Why The S&P 500’s Long-Term Performance Is So Confusing To Investors

By Rob Isbitts via Iris.xyz

The good times make us forget the bad times

Be positive. Think positive. Don’t focus on the negatives. Forget about it. These are all great pep talk lines.  But for investors in 2019 and beyond, they are a trap, and a good way to lose a small fortune…or a big one.  See the chart immediately below for precisely why this is the case.

Above you see the rolling 10-year return of the S&P 500 Index.  At the far right, you can see a spike in this figure, such that in the past couple of years, the trailing 10-year experience for an investor went from solid (around 6% a year) to over 11% a year. But now, the 10-year return is nearing its highest level in a long time, and it currently is at one of the highest levels since the 1960s. It is also right around the level at which it peaks and then declines. The message here: after a 10-year run like this, the S&P 500 is due for a rest, and more likely a period of weak returns.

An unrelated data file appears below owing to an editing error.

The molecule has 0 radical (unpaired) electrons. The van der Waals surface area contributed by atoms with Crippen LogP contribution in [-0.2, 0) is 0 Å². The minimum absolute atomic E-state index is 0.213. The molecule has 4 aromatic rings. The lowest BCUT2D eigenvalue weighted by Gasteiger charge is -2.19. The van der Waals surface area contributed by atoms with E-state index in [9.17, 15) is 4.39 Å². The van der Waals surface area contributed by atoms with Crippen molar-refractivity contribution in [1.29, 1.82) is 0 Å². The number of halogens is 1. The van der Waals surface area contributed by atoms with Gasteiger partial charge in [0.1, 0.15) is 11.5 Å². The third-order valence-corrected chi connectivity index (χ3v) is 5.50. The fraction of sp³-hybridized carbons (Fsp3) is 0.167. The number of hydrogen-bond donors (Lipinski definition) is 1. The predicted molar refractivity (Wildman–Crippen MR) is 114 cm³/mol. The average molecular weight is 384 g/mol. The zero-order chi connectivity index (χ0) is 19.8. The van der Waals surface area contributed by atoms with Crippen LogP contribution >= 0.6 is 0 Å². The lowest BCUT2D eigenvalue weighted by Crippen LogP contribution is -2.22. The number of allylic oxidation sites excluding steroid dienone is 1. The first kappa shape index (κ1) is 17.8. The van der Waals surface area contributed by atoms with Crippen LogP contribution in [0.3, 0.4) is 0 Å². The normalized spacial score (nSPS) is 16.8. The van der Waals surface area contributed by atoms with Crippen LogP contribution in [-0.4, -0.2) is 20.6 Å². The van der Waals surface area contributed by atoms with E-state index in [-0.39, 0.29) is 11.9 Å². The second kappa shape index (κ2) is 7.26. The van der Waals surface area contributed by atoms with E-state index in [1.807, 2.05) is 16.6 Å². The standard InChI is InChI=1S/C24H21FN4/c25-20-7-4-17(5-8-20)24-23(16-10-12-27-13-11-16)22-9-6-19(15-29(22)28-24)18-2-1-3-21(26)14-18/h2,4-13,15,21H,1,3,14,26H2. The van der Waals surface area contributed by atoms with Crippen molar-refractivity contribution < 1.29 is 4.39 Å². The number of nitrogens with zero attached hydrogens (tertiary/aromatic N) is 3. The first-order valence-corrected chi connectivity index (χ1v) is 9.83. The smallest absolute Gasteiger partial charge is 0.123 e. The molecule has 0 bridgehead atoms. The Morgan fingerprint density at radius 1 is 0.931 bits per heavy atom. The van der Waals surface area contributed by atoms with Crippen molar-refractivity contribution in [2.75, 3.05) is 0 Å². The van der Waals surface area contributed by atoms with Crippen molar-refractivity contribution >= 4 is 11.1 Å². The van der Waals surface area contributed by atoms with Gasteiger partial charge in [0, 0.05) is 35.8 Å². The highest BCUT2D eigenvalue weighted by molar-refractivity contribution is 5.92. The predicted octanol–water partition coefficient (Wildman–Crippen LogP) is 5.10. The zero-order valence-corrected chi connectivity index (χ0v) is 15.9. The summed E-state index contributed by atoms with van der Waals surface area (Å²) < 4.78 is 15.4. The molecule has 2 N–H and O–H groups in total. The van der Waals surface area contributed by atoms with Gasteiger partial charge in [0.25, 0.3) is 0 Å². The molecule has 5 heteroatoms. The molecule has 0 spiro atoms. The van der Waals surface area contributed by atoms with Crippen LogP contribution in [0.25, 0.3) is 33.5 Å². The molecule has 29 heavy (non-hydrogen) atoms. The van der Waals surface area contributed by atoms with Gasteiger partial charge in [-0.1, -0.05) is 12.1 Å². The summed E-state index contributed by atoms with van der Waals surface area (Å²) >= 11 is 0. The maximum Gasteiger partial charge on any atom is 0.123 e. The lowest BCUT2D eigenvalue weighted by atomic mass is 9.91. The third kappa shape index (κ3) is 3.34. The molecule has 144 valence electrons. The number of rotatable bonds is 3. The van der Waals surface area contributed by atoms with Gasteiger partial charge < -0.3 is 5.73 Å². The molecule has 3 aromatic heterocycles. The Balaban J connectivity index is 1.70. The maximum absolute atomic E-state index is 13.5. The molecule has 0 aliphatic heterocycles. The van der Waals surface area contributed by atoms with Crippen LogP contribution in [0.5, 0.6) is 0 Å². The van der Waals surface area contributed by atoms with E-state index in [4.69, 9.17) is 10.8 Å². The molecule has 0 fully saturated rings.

I have said this many different ways over the past year or so, but what is significant now is that the fourth quarter of 2018 finally reminded investors that the S&P 500 and the stock market in general is not a one-way trip (up).  Furthermore, the last thing an investor should do after a period of historically strong advances is assume that they will continue. But that is not how many investors think. Instead, they expect the good times to last…and I think it is because they can’t remember the bad times. If they did, they would be all-weather investors instead of expecting that it will never rain, or snow, or freeze.

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